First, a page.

Rebuilding a Triumph engine usually involves a lot of cleaning and identification, measurement, machining, and sometimes cursing. Some of the parts you need to replace, like connecting rod bearings, can be confusing to pick out.
Here are a few things that may help in your selection and success with getting your rods back on your crankshaft.
First of all, make sure the connecting rod big end bore is round!
I know that sounds really basic, but you would be surprised at how many people do not measure this very important part.
Triumph rod bearings were designed to be installed in a machined rod big end, if you replaced the rod bolts (or accidentally switched rod caps), this is something that has to be checked, and corrected if out of round.
The rod can be measured with a bore gauge while the rod bolts are torqued to the specified figure, it should measure 1.7700" and a plus or minus of .0005" is acceptable. Any more and the rod will have to be replaced or resized.
But I heard Triumph rods can't be resized!
Triumph 650 rods can be resized. I have done it in my shop for a decade, and not one of them has failed. However, not all rods should be resized. Only rods that are in good shape other than the big end journal being out of round are solid candidates. The small end bushings should also be replaced and honed before the rods are reinstalled.
If you replace your rod bolts and the cap does not line up, it would be foolish to throw them away. Most can be resized using Sunnen rod equipment and careful technique. If your rod is stretched or the small end is damaged you would be best off finding another rod or set.
both of these high quality bearings are in stock in 5 sizes
now... Back to "England vs. USA"
Bi-Metal and Tri-Metal refer to the construction and materials of the bearing inserts.
Because this is a complicated subject I will not get into the advantages and disadvantages of these materials, but will say that both types will be excellent for almost every Triumph engine, but the Tri-Metal is superior in high load and high stress racing applications.
BiMetal bearings have one layer of aluminum tin (Al-Sn) on a steel backing. They are also lead free and more economical to manufacture.
TriMetal bearings have a babbitt alloy layer on a copper-lead alloy, also adhered to a steel backing.
Both of these bearing types are great for most Triumph applications.
They replace Triumph part number 70-3586 or E3586, Glacier B2026, and Vandervell VP56.
Hepolite is manufacturing the bi metal bearings in England, and the TriMetal bearings are being made in the USA by Mahle/Clevite. Because they have different advantages and different pricing, both types are available and in stock.
Which is a better fit? What is the clearance?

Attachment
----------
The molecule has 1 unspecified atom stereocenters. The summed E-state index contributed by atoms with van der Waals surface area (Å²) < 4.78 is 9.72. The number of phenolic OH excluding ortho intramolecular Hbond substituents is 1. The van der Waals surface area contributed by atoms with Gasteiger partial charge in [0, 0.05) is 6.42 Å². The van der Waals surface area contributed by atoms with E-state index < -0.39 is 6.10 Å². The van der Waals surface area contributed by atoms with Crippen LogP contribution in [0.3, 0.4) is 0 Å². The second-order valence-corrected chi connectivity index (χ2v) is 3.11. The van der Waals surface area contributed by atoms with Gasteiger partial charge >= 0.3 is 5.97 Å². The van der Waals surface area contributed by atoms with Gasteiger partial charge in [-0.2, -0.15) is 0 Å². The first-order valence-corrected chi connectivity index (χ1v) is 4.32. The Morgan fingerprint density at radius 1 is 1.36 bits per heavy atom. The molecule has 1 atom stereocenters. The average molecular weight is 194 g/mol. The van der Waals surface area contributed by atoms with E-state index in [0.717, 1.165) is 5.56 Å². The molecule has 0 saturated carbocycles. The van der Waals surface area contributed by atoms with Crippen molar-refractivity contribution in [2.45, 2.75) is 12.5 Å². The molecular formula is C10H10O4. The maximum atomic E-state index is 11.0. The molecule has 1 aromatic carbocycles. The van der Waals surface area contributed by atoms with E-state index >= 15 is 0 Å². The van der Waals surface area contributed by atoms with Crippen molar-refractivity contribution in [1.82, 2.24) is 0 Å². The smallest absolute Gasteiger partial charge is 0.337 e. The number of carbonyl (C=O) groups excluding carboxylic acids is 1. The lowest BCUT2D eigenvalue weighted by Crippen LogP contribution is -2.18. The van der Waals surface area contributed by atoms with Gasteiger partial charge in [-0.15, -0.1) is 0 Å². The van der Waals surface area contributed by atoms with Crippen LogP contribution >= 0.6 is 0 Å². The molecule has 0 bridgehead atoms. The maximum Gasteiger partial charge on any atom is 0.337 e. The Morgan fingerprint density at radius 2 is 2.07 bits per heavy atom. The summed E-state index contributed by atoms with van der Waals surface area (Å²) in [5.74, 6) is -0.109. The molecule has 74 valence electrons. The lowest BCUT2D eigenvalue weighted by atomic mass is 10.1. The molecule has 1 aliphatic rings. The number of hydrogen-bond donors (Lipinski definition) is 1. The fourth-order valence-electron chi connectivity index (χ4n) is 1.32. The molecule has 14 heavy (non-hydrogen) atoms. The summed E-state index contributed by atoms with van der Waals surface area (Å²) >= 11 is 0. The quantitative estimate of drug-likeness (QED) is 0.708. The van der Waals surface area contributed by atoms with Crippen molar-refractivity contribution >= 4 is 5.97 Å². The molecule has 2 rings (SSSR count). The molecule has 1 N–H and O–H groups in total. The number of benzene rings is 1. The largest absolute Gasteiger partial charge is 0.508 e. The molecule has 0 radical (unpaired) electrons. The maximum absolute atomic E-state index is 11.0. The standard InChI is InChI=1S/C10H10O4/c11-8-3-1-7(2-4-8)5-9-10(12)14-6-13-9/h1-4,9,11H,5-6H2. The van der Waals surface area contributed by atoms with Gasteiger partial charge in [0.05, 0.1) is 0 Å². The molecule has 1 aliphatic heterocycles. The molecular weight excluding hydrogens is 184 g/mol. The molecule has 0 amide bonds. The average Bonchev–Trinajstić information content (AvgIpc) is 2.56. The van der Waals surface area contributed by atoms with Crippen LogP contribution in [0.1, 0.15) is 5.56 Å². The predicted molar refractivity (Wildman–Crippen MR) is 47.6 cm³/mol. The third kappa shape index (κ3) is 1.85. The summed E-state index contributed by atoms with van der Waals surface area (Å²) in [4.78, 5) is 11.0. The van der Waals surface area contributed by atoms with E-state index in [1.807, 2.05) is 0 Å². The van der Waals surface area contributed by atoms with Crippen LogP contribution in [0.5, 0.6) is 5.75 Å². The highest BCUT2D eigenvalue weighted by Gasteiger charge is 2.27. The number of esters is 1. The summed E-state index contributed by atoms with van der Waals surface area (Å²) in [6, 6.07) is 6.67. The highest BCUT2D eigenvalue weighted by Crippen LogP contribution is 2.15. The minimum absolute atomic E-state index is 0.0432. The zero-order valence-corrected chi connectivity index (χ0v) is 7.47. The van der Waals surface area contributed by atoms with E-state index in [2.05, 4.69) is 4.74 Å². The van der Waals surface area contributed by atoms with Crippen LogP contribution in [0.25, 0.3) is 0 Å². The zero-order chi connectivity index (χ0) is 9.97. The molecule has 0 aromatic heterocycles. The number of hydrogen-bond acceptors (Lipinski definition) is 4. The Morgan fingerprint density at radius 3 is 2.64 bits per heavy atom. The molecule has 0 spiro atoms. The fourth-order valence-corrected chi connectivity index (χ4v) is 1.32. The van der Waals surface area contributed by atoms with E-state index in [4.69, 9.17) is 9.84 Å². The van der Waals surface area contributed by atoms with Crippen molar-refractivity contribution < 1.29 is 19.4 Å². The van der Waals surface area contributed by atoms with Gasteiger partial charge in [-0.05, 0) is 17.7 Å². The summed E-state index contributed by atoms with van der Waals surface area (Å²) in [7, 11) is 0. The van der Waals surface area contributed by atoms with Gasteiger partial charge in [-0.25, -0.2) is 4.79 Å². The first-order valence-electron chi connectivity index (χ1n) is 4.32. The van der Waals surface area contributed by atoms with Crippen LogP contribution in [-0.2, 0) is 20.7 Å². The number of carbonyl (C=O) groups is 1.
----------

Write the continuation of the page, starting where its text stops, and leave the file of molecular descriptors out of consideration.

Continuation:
Measuring your connecting rod journal clearance is tricky unless you have the right equipment. The crankshaft journal must be measured with a 1"-2" micrometer that reads in tenths (.0001"). Then the bearing shells have to be installed in the rod, torqued to spec, and then carefully measured vertically (top to bottom) with a bore gauge.
Be careful when measuring as the bearing material is extremely soft and is easily scratched!
Plastigage may be used to check the clearance If there is no bore gauge present, or as an alternative. There is a lot of information on how to use Plastigage but the range you want to use is .001-.003 inch, (Mahle Clevite part number MPG-1).
Then the size of the crankshaft journal is subtracted from the size of the bearing journal, and the result is your operating clearance.
Plastigage® MPG-1 can measure .001" to .003" clearance
Generally, the traditional rule of thumb for rod bearing clearance is .0010" for every inch of journal diameter.
This would make a Triumph 1.6235" journal ideally have .0016" rod to journal clearance. These bearings have both been designed with this formula in mind, and because crankshafts, rods, and bearings are not all the same, it is best to always check.
Sometimes the actual installed clearance is a little more or a little less than the "rule of thumb". There are a lot of factors that can affect bearing clearance. Some engine builders prefer specific clearances for different reasons. Rod clearance also plays a huge part in selecting oil viscosity, and with Triumph twins most people seem to agree that .0015" to .0020" is good for almost all engines.
the actual results...
Using a Triumph 650 rod with a journal size of 1.7700", both sets were installed at the the same temperature and conditions. A Sunnen AG-300 gauge was used to measure. Using a -.010" crankshaft journal measuring 1.6135" as the target, the two bearings sets gave the following clearances:
Hepolite (bi-metal) bearings .0016" rod clearance
Mahle/Clevite (tri-metal) bearings .0019" rod clearance
If the crankshaft was ground on the high side of the specification (.0005" bigger), the clearances would have been .0011" and .0014" respectively.
There are a lot of things that can affect your bearing clearance, from rod journal size, connecting rod bore size, rod bolt torque, and the list goes on.
The bottom line is that the Hepolite and the Clevite/Mahle bearings are great, and both of them will provide the right clearance and last for tens of thousands of miles.